Use motivating items to explicitly teach the concept of matching real objects 1:1. Model how to match the objects and use errorless learning techniques to ensure that the student successfully matches real object to real object. At the initial stages of this activity use only 1 matching pair of objects and then introduce another object as a distractor. The initial object used as a distractor should be non-preferred and very different in appearance, touch and sound. Once distractor(s) are introduced use blocking to ensure that the student successfully matches the two objects that are the same. Work up to including 3 distractors of increasing similarity to the object to be matched. The student has achieved this task when they are capable of matching an object 1:1 from a choice of 4 similar objects such as red car to red car with orange, yellow and pink cars as distractors.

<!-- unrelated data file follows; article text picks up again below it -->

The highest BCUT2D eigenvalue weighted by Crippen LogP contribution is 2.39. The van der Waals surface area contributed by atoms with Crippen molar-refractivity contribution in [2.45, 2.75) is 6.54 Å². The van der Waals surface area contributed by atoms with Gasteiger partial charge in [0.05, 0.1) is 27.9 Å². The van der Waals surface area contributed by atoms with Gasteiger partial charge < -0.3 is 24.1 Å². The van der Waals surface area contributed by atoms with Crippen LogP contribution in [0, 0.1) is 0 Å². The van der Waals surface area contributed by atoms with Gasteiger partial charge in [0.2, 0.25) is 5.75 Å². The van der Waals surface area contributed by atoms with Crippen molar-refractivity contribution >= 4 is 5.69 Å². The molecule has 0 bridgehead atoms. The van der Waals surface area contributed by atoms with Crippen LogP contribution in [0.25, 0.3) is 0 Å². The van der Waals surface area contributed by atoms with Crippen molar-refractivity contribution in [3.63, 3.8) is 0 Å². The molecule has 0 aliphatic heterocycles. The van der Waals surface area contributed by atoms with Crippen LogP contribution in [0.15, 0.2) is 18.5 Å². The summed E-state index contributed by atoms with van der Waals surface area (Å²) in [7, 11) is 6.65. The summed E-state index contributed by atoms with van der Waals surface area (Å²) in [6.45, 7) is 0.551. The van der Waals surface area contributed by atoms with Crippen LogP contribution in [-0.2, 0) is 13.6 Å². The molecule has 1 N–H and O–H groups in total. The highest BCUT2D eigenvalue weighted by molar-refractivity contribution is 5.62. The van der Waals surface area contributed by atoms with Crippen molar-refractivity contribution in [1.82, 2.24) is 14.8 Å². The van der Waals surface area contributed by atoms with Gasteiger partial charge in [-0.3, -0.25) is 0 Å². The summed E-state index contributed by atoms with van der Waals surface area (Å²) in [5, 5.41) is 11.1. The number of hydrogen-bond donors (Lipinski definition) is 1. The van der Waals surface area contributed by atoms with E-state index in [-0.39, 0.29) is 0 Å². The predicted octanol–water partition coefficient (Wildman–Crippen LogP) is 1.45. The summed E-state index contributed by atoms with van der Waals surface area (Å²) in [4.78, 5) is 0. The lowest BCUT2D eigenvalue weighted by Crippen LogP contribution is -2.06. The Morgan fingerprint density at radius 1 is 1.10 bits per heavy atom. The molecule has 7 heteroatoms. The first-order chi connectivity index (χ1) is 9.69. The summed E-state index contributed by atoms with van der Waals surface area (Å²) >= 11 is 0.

Play games with students that require them to match objects 1:1 by placing them into a tub that already contains the object. This activity could be used with a favoured food item such as chips. Place a bowl with some chips already in it within reach of the student and place some more chips on the table directly in front of them. Use guided practice to support the student to match the chips 1:1. Guide the student to pick the chips up and place them into the bowl one at a time saying, “Chips, same! Good work SN!” Allow the student to eat some of the chips as a reward for completing the task. When the student is confident with this, increase the difficulty by introducing some distractors such as non-edible items. This time place some chips and some of the distractor items on the table in front of the student. Model how to match the chips and then use blocking as a strategy to ensure the student puts the chips that they pick up into the correct bowl. Fade support as needed until the student is independently able to match the chips 1:1.